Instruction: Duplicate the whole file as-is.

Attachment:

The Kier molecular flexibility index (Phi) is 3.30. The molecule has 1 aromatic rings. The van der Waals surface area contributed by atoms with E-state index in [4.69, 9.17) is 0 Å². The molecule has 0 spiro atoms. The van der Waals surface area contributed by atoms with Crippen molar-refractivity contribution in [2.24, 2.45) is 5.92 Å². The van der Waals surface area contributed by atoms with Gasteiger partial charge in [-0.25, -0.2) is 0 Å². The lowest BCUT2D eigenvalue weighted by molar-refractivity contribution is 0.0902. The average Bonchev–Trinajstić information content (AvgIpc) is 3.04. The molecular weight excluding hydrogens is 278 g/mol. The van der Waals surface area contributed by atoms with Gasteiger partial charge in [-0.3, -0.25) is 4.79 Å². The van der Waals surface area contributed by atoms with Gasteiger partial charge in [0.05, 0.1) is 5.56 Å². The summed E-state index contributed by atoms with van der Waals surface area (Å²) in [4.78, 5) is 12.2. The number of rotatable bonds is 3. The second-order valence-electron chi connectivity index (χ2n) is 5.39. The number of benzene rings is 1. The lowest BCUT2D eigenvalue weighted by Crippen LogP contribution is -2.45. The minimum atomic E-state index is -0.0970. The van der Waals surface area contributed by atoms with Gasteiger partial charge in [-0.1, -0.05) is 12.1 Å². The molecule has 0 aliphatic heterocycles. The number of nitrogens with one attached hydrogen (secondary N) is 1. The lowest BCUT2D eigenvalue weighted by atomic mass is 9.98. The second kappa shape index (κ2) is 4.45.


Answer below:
The Kier molecular flexibility index (Phi) is 3.30. The molecule has 1 aromatic rings. The van der Waals surface area contributed by atoms with E-state index in [4.69, 9.17) is 0 Å². The molecule has 0 spiro atoms. The van der Waals surface area contributed by atoms with Crippen molar-refractivity contribution in [2.24, 2.45) is 5.92 Å². The van der Waals surface area contributed by atoms with Gasteiger partial charge in [-0.25, -0.2) is 0 Å². The lowest BCUT2D eigenvalue weighted by molar-refractivity contribution is 0.0902. The average Bonchev–Trinajstić information content (AvgIpc) is 3.04. The molecular weight excluding hydrogens is 278 g/mol. The van der Waals surface area contributed by atoms with Gasteiger partial charge in [-0.3, -0.25) is 4.79 Å². The van der Waals surface area contributed by atoms with Gasteiger partial charge in [0.05, 0.1) is 5.56 Å². The summed E-state index contributed by atoms with van der Waals surface area (Å²) in [4.78, 5) is 12.2. The number of rotatable bonds is 3. The second-order valence-electron chi connectivity index (χ2n) is 5.39. The number of benzene rings is 1. The lowest BCUT2D eigenvalue weighted by Crippen LogP contribution is -2.45. The minimum atomic E-state index is -0.0970. The van der Waals surface area contributed by atoms with Gasteiger partial charge in [-0.1, -0.05) is 12.1 Å². The molecule has 0 aliphatic heterocycles. The number of nitrogens with one attached hydrogen (secondary N) is 1. The lowest BCUT2D eigenvalue weighted by atomic mass is 9.98. The second kappa shape index (κ2) is 4.45.